Wounded warriors are not receiving the help that they need to assimilate into civilization and the workforce. In extreme cases, veterans are even struggling to maintain mental health.
Roughly 20 U.S. military veterans commit suicide daily.
The figure is astounding, especially since the military rate of suicide is significantly higher (22%) than that of civilians. It’s incredibly respectable of President Trump to address the issue, but this is just the tip of the iceberg.
President Trump closed a gap in coverage that made it difficult for veterans who were recently discharged from service to receive mental health care. A major issue still remains: figuring out a way to support and more effectively assimilate veterans who have physical and mental impairments into society and the workforce.
Countless veterans have been neglected and have had no other options but to depend on the disability system. Roughly 36% of veterans receive payments for disability since the World Trade Center attacks on September 11. This is in addition to the 14% of veterans who served in WW2 that receive disability, along with 21% of soldiers who served in Vietnam.
Veterans who receive disability compensation are less likely to be working, and employment is fundamental to preserve mental health. The national average of male veterans (over age 25) who actively participate in the workforce is lower than civilians. From ages 25 to 34, the gap is almost 5% of a difference.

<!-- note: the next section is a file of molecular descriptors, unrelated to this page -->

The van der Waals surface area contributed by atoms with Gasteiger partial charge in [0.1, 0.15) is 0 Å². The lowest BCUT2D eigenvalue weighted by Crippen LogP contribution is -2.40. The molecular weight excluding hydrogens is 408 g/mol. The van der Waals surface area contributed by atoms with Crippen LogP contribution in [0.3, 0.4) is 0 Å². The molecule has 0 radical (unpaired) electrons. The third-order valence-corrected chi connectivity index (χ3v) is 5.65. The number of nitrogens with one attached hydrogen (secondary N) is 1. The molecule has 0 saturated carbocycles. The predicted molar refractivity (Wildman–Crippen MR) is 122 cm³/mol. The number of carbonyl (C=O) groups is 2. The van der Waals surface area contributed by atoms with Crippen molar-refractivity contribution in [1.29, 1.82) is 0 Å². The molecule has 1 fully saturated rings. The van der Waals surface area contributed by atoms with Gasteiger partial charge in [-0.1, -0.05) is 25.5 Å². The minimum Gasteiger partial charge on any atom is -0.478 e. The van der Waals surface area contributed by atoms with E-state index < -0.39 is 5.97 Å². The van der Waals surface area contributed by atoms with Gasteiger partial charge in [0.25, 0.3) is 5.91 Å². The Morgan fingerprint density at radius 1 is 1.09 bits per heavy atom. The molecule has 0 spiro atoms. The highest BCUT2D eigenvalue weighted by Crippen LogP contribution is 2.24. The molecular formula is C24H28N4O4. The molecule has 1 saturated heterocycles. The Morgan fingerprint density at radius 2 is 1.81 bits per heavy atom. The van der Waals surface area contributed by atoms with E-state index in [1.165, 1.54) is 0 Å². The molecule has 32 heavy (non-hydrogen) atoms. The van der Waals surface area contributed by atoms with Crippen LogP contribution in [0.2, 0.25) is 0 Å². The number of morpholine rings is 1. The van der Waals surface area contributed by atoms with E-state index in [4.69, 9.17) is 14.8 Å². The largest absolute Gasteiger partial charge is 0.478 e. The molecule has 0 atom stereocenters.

A great deal of the disability is associated with a major increase in PTSD, which impacts 11-12% of Iraq and Afghanistan veterans. Disability recipients are most commonly diagnosed with PTSD, followed by hearing loss and tinnitus. This year, the cost for the VA is expected to be as high as $84 billion, which is over half of the budgeted $186 billion and more than the cost of providing medical service.
By all means, many veterans are seriously disabled and are in need of continuous disability compensation throughout their life. The law requires that disabled vets be entitled to compensation due to their time in service, provided that they haven’t been dishonorably discharged by the military.
However, other veterans who are not seriously disabled could be given more opportunities that help them become acclimated again with the workforce.
This would require that the VA’s medical treatment services and the disability payment system be handled concurrently, instead of the current separate structures. In the current state, there is an incentive for veterans to apply for disability that encourages them to remain at a low income. A veteran who has experienced a decline in health means that they are compensated more, while those whose health improves qualify for less.
Fortunately, services exist for veterans that can help address the mental health issues of those who bravely served our country. Veterans should have access to services that help them identify when they are in crisis and should have a deep understanding of how to either access help or support themselves and others around them who might be suffering from PTSD. If more of these services can be worked into the VA system as a mandatory step for receiving disability compensation, then there could be a greater chance of suicide rates declining.